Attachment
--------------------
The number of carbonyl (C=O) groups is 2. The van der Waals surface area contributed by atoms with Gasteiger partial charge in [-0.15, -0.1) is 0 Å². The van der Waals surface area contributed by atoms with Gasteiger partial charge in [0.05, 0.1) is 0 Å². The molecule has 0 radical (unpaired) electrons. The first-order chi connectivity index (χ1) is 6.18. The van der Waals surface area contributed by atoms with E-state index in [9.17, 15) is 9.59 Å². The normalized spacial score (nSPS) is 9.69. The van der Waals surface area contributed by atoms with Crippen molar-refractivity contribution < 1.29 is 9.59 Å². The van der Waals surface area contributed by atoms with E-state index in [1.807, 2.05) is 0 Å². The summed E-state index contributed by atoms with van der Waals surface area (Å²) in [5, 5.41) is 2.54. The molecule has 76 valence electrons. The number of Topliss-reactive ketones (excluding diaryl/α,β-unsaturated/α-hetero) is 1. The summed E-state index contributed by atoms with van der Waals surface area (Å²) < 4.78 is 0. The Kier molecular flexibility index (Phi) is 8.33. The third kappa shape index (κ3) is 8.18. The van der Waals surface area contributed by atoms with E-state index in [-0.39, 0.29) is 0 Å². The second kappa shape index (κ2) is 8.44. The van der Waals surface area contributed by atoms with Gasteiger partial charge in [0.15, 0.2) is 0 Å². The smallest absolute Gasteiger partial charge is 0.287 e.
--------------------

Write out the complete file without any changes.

The number of carbonyl (C=O) groups is 2. The van der Waals surface area contributed by atoms with Gasteiger partial charge in [-0.15, -0.1) is 0 Å². The van der Waals surface area contributed by atoms with Gasteiger partial charge in [0.05, 0.1) is 0 Å². The molecule has 0 radical (unpaired) electrons. The first-order chi connectivity index (χ1) is 6.18. The van der Waals surface area contributed by atoms with E-state index in [9.17, 15) is 9.59 Å². The normalized spacial score (nSPS) is 9.69. The van der Waals surface area contributed by atoms with Crippen molar-refractivity contribution < 1.29 is 9.59 Å². The van der Waals surface area contributed by atoms with E-state index in [1.807, 2.05) is 0 Å². The summed E-state index contributed by atoms with van der Waals surface area (Å²) in [5, 5.41) is 2.54. The molecule has 76 valence electrons. The number of Topliss-reactive ketones (excluding diaryl/α,β-unsaturated/α-hetero) is 1. The summed E-state index contributed by atoms with van der Waals surface area (Å²) < 4.78 is 0. The Kier molecular flexibility index (Phi) is 8.33. The third kappa shape index (κ3) is 8.18. The van der Waals surface area contributed by atoms with E-state index in [-0.39, 0.29) is 0 Å². The second kappa shape index (κ2) is 8.44. The van der Waals surface area contributed by atoms with Gasteiger partial charge in [0.15, 0.2) is 0 Å². The smallest absolute Gasteiger partial charge is 0.287 e.